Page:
If the results of a new study are accurate, the field of fertility science could be in for a revolution. According to a paper released in the March issue of Nature Medicine, a team lead by biologist Jonathan L. Tilly has identified a method by which stem cells found in human ovaries can be made to produce egg cells. Using ovarian tissue donated by Japanese female-to-male transgender patients, Tilly demonstrated that the special stem cells could be identified, harvested, and transformed into eggs, both in the lab and in live tissue.
The medical community’s prevailing belief has long been that women are born with a certain number of eggs that will eventually run out with age, leading to much hand-wringing over the fact that many women are waiting longer to have children. Though the amazing techniques developed in this experiment (explained in detail in the YouTube video below) are nowhere close to clinical applicability, Tilly’s discovery could theoretically pave the way for medically assisted reproduction far later in life, leading one infertility specialist to tell NPR that “menopause may [no longer] exist as we know it.”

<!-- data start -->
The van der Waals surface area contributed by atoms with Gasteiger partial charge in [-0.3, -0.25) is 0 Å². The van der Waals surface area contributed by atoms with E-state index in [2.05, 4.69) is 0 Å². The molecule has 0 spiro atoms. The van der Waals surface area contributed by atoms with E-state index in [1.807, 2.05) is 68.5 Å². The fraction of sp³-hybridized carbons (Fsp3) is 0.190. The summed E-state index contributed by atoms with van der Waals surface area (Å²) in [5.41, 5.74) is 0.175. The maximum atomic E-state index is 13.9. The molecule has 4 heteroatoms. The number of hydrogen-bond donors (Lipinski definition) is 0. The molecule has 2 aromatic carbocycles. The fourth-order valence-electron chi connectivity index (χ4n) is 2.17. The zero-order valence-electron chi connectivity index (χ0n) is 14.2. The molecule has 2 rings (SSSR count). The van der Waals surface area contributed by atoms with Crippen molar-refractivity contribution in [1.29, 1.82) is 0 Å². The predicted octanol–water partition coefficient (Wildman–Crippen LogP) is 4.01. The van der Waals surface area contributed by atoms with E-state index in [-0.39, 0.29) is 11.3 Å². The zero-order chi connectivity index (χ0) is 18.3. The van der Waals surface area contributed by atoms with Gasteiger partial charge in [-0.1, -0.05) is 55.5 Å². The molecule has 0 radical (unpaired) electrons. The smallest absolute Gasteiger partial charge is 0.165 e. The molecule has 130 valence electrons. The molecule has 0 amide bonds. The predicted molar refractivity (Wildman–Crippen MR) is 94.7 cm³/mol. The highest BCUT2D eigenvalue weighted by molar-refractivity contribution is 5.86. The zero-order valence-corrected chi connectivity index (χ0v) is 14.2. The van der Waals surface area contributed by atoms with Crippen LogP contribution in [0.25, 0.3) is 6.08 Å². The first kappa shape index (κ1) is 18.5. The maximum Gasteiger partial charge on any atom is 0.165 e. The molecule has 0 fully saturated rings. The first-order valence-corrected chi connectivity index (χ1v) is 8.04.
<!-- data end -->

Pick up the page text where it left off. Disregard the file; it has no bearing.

If this all sounds a little oversold, you’re not alone—many biologists are suspicious of the findings, especially considering their source. When Tilly initially claimed that egg-producing stem cells might exist in 2004, his work was met with harsh skepticism from the scientific community, mostly because his research was conducted in mice and might be meaningless when applied to humans. The new study would seem to vindicate the original claim, but only if it can be reproduced by other labs.
Meanwhile, some critics are questioning not only the validity of the technology, but also the basic impulse behind it. Barbara Katz Rothman, a sociologist, told NPR that encouraging women to bear children ever later in life—instead of working for policy changes that would allow younger women to pursue a career and raise children—was a disturbing prospect:
What are we creating as a world? We’re creating as a world one in which it’s increasingly hard for people to have children when they’re young, and then saying, “But wait, we have solutions, technology—we can do it when you’re older.”
Of course, Tilly’s techniques could help young women with fertility problems as well as the late-starters that Rothman describes, but her point is well-taken. Just because science could soon allow for egg rejuvenation doesn’t necessarily mean that delaying pregnancy because you can is a good idea. However, the possibility that medicine could intervene in human reproduction on this scale is remarkable; if these techniques do come to fruition, would-be parents will be faced with tantalizing new options—but not without a host of more complicated ethical questions as well.